Yesterday was the 26th anniversary of the Americans with Disabilities Act (ADA). Under the Obama administration, much has been done to enhance and support inclusion and accessibility in the US, and many policies have been enacted: The Every Student Succeeds Act assists “teachers in learning about the best ways to support their students with disabilities;” the Workforce Innovation and Opportunity Act provides “more employment opportunities for people with significant disabilities and youth with disabilities;” and the Affordable Care Act includes policy to “protect the rights of Americans with disabilities” (https://www.whitehouse.gov/blog/2016/07/25/celebrating-ada). Additionally, some of you might remember Maria Town (Emory College, class of ‘09) who currently serves as the White House’s Disability Community Liaison in the Office of Public Engagement. So much is being done to help those with disabilities, and there has never been a time when making classrooms inclusive was easier. So, it’s time that we instructors step up! (Like recognizing when I use a non-inclusive, ableist metaphor such as “step up.”)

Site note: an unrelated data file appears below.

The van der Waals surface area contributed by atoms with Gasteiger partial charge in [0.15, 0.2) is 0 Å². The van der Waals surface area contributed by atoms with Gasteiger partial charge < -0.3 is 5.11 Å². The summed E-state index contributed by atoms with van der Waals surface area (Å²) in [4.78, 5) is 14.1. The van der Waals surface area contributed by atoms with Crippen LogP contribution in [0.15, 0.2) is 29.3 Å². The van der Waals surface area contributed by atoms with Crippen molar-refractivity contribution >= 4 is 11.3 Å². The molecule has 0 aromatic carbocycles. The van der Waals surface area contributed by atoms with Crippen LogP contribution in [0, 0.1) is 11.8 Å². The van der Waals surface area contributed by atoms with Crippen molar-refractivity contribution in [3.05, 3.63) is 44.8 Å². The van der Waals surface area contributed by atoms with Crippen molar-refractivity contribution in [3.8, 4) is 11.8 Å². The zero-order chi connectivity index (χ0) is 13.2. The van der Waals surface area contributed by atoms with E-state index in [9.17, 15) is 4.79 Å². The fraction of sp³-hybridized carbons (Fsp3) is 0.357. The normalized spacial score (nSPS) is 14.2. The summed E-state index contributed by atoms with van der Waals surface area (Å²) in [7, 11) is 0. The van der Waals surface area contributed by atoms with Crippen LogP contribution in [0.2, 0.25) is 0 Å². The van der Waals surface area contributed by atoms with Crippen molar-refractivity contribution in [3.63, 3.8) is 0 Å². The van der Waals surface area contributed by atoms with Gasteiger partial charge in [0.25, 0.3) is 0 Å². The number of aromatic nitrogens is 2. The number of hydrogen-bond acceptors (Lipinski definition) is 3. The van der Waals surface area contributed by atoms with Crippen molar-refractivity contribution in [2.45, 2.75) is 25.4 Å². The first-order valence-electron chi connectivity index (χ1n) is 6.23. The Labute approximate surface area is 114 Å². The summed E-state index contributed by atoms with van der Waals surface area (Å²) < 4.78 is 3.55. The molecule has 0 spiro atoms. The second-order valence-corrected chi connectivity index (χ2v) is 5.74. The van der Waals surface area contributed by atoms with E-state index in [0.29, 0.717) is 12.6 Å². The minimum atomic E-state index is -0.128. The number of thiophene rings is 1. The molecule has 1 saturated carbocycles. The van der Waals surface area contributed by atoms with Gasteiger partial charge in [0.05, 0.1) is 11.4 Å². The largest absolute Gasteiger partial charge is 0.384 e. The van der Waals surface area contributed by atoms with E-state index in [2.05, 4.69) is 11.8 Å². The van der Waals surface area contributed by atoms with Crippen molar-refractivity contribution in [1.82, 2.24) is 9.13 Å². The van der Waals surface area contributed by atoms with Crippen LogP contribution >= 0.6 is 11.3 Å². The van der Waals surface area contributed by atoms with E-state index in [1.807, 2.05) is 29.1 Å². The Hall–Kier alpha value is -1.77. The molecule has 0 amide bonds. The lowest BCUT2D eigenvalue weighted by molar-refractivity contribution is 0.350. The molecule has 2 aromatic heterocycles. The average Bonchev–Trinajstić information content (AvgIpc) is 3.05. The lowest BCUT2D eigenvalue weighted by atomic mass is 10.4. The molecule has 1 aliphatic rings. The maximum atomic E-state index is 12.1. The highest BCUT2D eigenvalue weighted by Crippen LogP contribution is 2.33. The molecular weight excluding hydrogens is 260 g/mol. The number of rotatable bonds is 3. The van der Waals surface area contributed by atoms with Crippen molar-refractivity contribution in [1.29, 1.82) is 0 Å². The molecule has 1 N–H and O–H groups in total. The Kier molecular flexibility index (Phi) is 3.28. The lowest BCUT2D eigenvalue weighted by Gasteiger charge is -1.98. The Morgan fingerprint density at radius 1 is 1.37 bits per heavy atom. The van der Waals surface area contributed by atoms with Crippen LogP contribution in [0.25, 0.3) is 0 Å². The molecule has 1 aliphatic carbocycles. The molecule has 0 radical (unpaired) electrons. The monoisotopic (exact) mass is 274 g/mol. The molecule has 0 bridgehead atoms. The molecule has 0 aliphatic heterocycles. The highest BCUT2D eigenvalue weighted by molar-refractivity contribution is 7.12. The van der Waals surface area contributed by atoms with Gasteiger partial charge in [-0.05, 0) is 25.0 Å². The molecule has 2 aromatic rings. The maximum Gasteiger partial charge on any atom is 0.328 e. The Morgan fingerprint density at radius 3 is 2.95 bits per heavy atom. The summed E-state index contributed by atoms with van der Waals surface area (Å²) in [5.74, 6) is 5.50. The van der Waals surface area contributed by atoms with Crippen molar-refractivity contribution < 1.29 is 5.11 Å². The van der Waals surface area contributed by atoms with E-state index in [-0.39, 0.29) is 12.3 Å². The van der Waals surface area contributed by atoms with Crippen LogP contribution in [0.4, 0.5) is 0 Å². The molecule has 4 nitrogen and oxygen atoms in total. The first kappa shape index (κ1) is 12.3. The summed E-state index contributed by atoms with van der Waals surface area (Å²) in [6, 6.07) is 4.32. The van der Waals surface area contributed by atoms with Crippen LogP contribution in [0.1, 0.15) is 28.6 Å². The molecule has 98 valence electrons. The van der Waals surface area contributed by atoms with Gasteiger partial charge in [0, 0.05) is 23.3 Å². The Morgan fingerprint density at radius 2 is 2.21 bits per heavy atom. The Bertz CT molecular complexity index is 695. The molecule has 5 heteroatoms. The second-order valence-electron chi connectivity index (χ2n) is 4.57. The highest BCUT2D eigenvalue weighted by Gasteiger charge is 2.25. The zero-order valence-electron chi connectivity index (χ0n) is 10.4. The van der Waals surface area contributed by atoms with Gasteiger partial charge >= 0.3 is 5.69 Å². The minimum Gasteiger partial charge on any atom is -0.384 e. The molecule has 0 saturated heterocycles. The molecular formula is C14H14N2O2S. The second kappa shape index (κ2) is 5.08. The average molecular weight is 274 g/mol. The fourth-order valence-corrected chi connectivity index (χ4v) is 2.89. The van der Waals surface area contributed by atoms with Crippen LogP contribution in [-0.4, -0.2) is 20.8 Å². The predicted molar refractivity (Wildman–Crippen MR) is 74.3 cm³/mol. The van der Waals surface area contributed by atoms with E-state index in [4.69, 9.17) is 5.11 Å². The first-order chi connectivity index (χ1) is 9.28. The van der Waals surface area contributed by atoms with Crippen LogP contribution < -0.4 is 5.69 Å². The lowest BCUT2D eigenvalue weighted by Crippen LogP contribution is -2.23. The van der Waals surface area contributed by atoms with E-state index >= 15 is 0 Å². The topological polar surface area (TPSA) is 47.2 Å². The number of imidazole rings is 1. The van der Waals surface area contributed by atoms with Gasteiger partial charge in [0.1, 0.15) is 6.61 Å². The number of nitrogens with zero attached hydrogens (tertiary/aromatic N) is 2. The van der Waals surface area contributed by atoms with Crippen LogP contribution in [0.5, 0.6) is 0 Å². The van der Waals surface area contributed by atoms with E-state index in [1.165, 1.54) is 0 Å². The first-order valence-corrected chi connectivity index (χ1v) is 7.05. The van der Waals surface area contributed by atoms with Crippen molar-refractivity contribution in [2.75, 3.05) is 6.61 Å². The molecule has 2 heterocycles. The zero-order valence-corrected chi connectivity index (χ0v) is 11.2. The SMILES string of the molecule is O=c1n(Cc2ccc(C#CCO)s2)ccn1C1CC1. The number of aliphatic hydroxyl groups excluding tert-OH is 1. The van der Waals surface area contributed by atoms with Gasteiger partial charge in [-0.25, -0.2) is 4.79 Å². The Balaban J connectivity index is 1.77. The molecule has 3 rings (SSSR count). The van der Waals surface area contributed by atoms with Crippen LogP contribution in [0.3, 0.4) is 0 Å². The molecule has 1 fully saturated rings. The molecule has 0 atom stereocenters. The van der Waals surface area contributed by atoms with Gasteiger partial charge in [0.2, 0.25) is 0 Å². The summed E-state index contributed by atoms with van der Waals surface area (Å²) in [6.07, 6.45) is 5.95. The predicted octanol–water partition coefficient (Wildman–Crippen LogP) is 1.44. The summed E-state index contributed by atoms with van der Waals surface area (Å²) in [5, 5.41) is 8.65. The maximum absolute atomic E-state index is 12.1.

I work with ADSR quite regularly, and I’ve tried to be as inclusive as possible in my courses throughout my time at Emory; however, as we all know, the online environment brings in a new set of challenges and potential issues. I do believe that available technologies are the first step to making a class accessible – well, recognizing that I need to pay attention to accessibility is the first step – so let’s say available technologies are the second step in making an online course UDL compliant. Having all videos captioned will not only help those who are hard of hearing but also has a secondary advantage of helping those who might only have internet access in a loud environment (e.g. café) or who might have a connection too slow to support full video and audio. Incorporating learning communities and multimedia into online courses, i.e. everything we have read in this class, gives students the ability to learn and perform in different modes, which is a key factor of UDL. Even the asynchronous learning environment gives those with some learning disabilities the chance to work at their own pace. If I keep these principles in mind as I create materials for my own online course, and as I revise materials for my current F2F courses, I believe that many of my initial challenges of accessibility will be met. That said, I also have to keep my eyes open for unforeseen issues that are sure to come up with every class and every semester. Wish me luck.